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Joe L. Wheeler has written: "Time remorselessly rambles down the corridors and streets of our lives. But it is not until autumn that most of us become aware that our tickets are stamped with a terminal destination."
And so it has occurred to me how thoughts must have roamed a bit today as all of us made our separate journeys to reach this place in order to celebrate and honor the life of one man. Perhaps each of us found a bit of time to reflect on just how that one man and his legacy has touched and influenced our own lives – and in those moments of quiet reflection, perhaps we entertained – however briefly – thoughts of our own journeys... and final destinations.
Memory, however bittersweet, is still such a warm and inviting place – never more so than during the change of seasons. And there is something uniquely special about this particular time of year ... the transformation of Summer into Autumn ... that stokes the blaze of reflection as no other time of year ... no other change of season ... seems able to do. There is something about Summer's particular transformation into Autumn that always tends to pull our thoughts back to a thousand yesterdays when life was fresh and love was new ... when the world was young, and we along with it. Back to that turbulent and passionate kingdom of our youth. A time when Autumn seemed somehow further away ... and Winter was just a word.
Some memories come to you softly on cat's feet. Other memories come crashing back like thunderous waves on some rocky and rugged New England shore. Those are the memories that remain clearest through the passing years ... for they are the memories of moments filled to the brim with soul-shattering first times.
For several hundred kindred souls, those moments ... those brief Forevers ... and the memories that continue to keep them so incredibly sharp and clearly defined are caught and will be forever held in the reflections of those years we spent as students at The North Carolina School of the Arts.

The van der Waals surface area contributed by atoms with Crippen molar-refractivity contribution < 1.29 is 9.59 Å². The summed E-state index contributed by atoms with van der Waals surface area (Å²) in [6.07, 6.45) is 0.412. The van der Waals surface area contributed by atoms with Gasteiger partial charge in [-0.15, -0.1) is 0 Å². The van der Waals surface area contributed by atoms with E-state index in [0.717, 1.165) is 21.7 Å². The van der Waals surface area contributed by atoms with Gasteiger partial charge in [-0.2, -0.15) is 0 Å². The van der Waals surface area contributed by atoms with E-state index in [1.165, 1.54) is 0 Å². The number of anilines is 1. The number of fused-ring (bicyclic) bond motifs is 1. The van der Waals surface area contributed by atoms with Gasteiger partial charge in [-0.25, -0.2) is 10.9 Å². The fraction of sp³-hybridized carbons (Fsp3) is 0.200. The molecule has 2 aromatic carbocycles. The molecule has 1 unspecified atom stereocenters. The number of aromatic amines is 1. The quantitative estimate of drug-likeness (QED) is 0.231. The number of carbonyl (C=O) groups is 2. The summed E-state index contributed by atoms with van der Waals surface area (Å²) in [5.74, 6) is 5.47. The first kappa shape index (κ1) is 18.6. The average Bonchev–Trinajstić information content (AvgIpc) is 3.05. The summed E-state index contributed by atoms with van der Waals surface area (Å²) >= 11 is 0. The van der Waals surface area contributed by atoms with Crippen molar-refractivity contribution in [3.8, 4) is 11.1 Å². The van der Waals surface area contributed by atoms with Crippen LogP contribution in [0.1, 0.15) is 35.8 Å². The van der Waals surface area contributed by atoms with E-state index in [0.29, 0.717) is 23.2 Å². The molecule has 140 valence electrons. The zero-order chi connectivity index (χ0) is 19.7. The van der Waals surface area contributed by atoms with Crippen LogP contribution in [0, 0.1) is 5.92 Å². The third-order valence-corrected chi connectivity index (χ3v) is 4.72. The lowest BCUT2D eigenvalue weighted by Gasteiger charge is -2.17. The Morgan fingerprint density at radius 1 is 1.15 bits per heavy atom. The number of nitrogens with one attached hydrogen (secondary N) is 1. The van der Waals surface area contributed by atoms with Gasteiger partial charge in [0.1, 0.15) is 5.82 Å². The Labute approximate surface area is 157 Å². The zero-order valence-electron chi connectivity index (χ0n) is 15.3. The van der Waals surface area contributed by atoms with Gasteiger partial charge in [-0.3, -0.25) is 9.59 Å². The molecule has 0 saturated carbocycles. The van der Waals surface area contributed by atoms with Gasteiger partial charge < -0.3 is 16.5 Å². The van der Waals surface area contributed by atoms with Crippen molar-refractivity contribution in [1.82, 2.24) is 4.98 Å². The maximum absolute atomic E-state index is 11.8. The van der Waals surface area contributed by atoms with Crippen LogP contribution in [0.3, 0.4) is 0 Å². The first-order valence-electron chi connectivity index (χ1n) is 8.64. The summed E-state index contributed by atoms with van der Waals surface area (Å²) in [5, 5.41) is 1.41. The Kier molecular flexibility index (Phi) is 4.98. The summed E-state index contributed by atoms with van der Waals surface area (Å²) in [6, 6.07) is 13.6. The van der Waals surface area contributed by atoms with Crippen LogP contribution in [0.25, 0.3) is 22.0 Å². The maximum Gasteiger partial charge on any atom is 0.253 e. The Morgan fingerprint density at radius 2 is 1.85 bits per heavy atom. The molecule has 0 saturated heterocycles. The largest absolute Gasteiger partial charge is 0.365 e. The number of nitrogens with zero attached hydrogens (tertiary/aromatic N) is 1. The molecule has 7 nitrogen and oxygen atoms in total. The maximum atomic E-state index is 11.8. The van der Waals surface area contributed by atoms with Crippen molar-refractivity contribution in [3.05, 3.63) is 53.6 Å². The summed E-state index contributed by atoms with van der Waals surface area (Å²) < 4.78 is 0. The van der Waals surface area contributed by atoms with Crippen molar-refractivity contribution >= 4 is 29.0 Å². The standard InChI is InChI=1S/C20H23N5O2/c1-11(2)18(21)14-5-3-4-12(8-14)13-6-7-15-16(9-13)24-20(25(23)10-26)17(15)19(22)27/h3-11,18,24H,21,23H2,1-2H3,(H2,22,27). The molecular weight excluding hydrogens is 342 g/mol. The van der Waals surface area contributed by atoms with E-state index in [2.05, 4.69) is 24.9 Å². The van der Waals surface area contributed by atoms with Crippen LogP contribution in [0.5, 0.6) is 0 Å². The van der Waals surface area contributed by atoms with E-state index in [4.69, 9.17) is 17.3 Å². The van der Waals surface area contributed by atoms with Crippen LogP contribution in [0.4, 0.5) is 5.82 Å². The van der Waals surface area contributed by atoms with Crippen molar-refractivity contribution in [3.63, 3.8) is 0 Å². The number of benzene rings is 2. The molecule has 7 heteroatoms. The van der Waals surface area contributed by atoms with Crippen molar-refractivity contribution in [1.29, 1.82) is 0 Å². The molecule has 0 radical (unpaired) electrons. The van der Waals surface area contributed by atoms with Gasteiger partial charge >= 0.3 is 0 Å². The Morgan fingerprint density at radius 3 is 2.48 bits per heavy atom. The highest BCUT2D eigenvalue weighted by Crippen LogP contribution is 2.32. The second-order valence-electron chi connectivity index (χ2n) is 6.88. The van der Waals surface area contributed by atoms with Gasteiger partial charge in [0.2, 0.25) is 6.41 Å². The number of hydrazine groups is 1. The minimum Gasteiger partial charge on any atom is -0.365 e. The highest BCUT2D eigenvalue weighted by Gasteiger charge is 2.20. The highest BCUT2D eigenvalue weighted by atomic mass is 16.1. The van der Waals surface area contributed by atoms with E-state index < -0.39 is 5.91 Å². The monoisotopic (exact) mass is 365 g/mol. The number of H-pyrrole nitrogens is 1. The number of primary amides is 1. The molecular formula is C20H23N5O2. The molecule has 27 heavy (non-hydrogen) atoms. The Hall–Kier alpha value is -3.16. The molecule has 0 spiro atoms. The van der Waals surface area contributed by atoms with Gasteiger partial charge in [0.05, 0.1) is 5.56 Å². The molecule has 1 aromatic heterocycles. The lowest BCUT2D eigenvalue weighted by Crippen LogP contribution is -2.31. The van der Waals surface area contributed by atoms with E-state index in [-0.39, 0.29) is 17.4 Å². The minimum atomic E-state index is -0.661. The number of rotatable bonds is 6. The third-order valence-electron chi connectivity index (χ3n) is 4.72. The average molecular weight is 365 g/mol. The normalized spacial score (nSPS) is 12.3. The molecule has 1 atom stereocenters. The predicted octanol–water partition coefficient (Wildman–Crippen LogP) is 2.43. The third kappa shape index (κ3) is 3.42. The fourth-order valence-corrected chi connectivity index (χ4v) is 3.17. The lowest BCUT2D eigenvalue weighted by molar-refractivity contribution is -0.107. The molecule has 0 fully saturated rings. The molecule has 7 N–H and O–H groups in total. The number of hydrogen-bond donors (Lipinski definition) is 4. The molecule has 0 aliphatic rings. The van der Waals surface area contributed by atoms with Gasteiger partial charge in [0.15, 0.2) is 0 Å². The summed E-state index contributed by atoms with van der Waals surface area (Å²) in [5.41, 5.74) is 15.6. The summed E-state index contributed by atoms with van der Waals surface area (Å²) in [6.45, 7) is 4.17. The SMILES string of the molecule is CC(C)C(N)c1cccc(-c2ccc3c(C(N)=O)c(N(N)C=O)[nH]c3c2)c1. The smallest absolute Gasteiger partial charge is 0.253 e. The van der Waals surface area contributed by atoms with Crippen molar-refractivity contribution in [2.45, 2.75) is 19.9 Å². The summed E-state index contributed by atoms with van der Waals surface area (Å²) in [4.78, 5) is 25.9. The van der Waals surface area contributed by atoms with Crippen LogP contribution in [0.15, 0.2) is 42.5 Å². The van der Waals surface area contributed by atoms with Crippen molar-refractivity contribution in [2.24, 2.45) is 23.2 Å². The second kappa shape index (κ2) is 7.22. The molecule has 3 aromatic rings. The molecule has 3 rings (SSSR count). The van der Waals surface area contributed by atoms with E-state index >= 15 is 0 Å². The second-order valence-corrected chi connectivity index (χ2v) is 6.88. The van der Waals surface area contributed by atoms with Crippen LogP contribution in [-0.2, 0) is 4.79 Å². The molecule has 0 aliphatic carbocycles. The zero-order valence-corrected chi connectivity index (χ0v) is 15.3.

As many of you know, The School of the Arts opened in 1965 – the first of its kind in the Western hemisphere to teach Dance, Music, Drama and Academics under the same roof. I was fortunate enough to have been chosen to be one of those first several hundred kindred souls. As such, I was lucky enough to have known the School's first President, Vittorio Giannini – who had, since 1962, envisioned a place that would become a sort of Juilliard of the South – and lived long enough to see that beautiful dream become a reality – until his untimely death in 1966.
The second President of that school was the man whose life we celebrate today – Pulitzer Prize-winning composer Robert Ward. He held that post until 1975, when he stepped down to serve as a member of the composition faculty for five more years. Dr. Ward led our School through its first decade, when policies and programs were still being developed. During his tenure, the School more than doubled its faculty and enrollment; established a School of Design & Production, separate from the School of Drama; and created a high school Visual Arts Program. Dr. Ward also presided over the incorporation of the School into the University of North Carolina in the early 1970s, when the 16 public colleges and universities became constituent institutions of the University of North Carolina.
These are the parts of Dr. Ward's biographical information that are readily available to anyone. Not so readily available are the personal memories those of us who were students during those years possess and continue to cherish.
To us, Robert Ward was a gentle giant of a man. And to begin to understand just how much his gentleness was needed in our lives then, you must remember that President Kennedy had been assassinated only a little over two years before the school first opened its doors. Only one year after Dr. Ward became Chancellor, we witnessed with stunned disbelief the public murders of Martin Luther King and Bobby Kennedy – horrific events that became such defining moments in our lives.
That one year became, in fact, a watershed year in our country's history – a turning point for our nation and its people. A year of vivid colors, startling sounds, and searing images. A turbulent, relentless cascade of events that changed America forever. From assassinations and conflicts, pop culture and free love, civil rights and women's rights, all of us were questioning traditional values and authority.